The World Baseball Classic: Upsets, history, results, and critiques


ウィ貴公子 on Wikimedia Commons

The World Baseball Classic was an overwhelming success across the globe, despite scattered criticism.

Sam Dare, Staff Writer

With the conclusion of the 2023 World Baseball Classic, the defending champions, Team USA, were knocked off by Japan. Shohei Ohtani struck out his MLB teammate Mike Trout with a nasty slider on a full count in the top of the ninth to secure Japan’s 3-2 victory over the United States. 

This marks the third time Japan has won the WBC since its inception in 2006, in only five installments. The United States has one win, and the Dominican Republic also has one. 

Team USA fell short this year despite their impressive talent, assembling potentially the greatest roster ever, consisting of numerous MLB superstars. Japan won with a roster mainly consisting of NPB players, the Japanese pro baseball league. They also had a few MLB players: Lars Nootbaar, Yu Darvish, Masataka Yoshida, and the phenom Ohtani. 

Japan finished the WBC fully undefeated, not losing at any point from the group stage until the final. Japan’s dominance in the WBC is remarkable considering that the US is viewed as the top country in baseball.

Not only was the final exciting, but this WBC was also the most popular tournament so far. The tournament garnered over 1,000,000 fans to the stadiums, a 98% increase from the previous tournament. Over 44% of Japanese households watched the final, despite it taking place at 8 AM in Japan. In the United States, the final was the most-watched WBC game ever. Taiwan and Mexico saw more than a 100% increase in viewership for the tournament. Merchandise sales also spiked by 149%.

But despite all of this positive momentum for the tournament, it has its critics. When Edwin Díaz, MLB superstar and starting pitcher for the Puerto Rican national team, went down with an injury during a postgame celebration in the WBC, baseball fans held their breath. When it was revealed to be a torn patellar tendon and that he would be out for the season, many fans were upset. 

Many critics say that the tournament pales compared to the importance of the MLB and that if players get hurt in it, it is a liability and a danger to player safety. Simply put, an unnecessary risk.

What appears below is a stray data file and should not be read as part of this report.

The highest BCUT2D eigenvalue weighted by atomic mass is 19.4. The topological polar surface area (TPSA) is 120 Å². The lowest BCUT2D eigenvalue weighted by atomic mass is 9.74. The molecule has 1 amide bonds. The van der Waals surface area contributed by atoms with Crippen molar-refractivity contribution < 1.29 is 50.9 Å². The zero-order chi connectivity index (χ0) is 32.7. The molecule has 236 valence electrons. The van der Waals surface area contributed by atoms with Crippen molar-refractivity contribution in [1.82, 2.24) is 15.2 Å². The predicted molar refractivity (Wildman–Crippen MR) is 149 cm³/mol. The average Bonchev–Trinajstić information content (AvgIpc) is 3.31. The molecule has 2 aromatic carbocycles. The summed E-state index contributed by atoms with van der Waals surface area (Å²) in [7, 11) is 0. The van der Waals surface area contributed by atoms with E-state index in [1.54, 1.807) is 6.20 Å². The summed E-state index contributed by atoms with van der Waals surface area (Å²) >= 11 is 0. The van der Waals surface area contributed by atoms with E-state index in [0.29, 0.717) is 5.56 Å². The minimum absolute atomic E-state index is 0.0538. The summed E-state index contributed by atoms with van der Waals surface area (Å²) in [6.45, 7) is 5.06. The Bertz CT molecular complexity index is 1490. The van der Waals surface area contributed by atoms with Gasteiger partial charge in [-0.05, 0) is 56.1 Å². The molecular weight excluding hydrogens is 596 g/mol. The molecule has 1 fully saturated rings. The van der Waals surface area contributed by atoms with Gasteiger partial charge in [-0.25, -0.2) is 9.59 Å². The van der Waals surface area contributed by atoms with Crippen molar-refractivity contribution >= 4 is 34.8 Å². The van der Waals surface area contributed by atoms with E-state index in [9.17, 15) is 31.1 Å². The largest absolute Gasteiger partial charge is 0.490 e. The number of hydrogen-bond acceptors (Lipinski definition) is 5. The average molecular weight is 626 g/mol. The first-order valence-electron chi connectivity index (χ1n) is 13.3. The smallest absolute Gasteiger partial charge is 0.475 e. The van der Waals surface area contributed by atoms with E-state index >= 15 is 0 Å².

It cannot be overstated how incorrect and disingenuous this argument is. By the same logic, Spring Training should be banned, as players get hurt severely in it every year, and it doesn’t impact the regular season. Astros star José Altuve will miss over 60 games for a broken thumb sustained in Spring Training. Phillies star Rhys Hoskins will be out for the entire season with a torn ACL, also sustained in Spring Training. There are countless others who have experienced this as well. 

Critics also argue that the WBC doesn’t matter compared to the MLB, and that would only be true if all the baseball fans in the world were American. Instead, this is every nation in the world’s main chance to see their country represented internationally for baseball (outside of Japan and the United States, the only countries with significant established leagues). The stands for every game were packed with people supporting their home country passionately. Numerous players themselves have said a WBC final win would be more important to them than a World Series win. 

This passion for the tournament is not just limited to international players and fans. The vast majority of MLB fans support the tournament, to be clear. American MLB superstars like Mike Trout and Trea Turner have already said they will instantly rejoin the team for the next WBC if invited and that it is the most fun they’ve ever had playing baseball.

Overall, the World Baseball Classic was a smashing success, breaking viewership records, audience records, and merchandise sales records. Every player involved was overjoyed with how it went, and fans across the world were glued to their screen. Despite what the critics say, the next World Baseball Classic in 2026 will be eagerly anticipated by everyone.